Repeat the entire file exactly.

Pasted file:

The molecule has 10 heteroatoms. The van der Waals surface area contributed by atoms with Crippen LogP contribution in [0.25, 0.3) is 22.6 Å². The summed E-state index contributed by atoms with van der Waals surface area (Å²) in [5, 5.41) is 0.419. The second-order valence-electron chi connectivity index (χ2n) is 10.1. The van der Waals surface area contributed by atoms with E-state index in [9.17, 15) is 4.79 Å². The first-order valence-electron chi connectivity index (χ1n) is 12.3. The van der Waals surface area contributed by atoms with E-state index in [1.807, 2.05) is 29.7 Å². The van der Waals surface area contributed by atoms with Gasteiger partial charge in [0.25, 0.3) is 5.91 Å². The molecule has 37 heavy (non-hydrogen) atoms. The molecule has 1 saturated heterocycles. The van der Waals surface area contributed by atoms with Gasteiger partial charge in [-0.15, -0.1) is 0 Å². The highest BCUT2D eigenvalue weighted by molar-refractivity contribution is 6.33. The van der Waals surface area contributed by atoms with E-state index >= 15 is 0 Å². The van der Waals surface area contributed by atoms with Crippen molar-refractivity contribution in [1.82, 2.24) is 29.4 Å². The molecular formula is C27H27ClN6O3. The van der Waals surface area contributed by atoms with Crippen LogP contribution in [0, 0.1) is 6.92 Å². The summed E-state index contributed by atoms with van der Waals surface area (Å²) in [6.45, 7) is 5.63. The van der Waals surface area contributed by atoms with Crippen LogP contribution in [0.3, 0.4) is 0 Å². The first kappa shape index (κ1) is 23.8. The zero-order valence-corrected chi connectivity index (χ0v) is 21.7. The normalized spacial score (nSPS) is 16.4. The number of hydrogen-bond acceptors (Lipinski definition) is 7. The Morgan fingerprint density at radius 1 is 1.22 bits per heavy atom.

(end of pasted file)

The molecule has 10 heteroatoms. The van der Waals surface area contributed by atoms with Crippen LogP contribution in [0.25, 0.3) is 22.6 Å². The summed E-state index contributed by atoms with van der Waals surface area (Å²) in [5, 5.41) is 0.419. The second-order valence-electron chi connectivity index (χ2n) is 10.1. The van der Waals surface area contributed by atoms with E-state index in [9.17, 15) is 4.79 Å². The first-order valence-electron chi connectivity index (χ1n) is 12.3. The van der Waals surface area contributed by atoms with E-state index in [1.807, 2.05) is 29.7 Å². The van der Waals surface area contributed by atoms with Gasteiger partial charge in [0.25, 0.3) is 5.91 Å². The molecule has 37 heavy (non-hydrogen) atoms. The molecule has 1 saturated heterocycles. The van der Waals surface area contributed by atoms with Gasteiger partial charge in [-0.15, -0.1) is 0 Å². The highest BCUT2D eigenvalue weighted by molar-refractivity contribution is 6.33. The van der Waals surface area contributed by atoms with E-state index >= 15 is 0 Å². The van der Waals surface area contributed by atoms with Crippen molar-refractivity contribution in [1.82, 2.24) is 29.4 Å². The molecular formula is C27H27ClN6O3. The van der Waals surface area contributed by atoms with Crippen LogP contribution in [0, 0.1) is 6.92 Å². The summed E-state index contributed by atoms with van der Waals surface area (Å²) in [6.45, 7) is 5.63. The van der Waals surface area contributed by atoms with Crippen LogP contribution in [0.3, 0.4) is 0 Å². The first kappa shape index (κ1) is 23.8. The zero-order valence-corrected chi connectivity index (χ0v) is 21.7. The normalized spacial score (nSPS) is 16.4. The number of hydrogen-bond acceptors (Lipinski definition) is 7. The Morgan fingerprint density at radius 1 is 1.22 bits per heavy atom.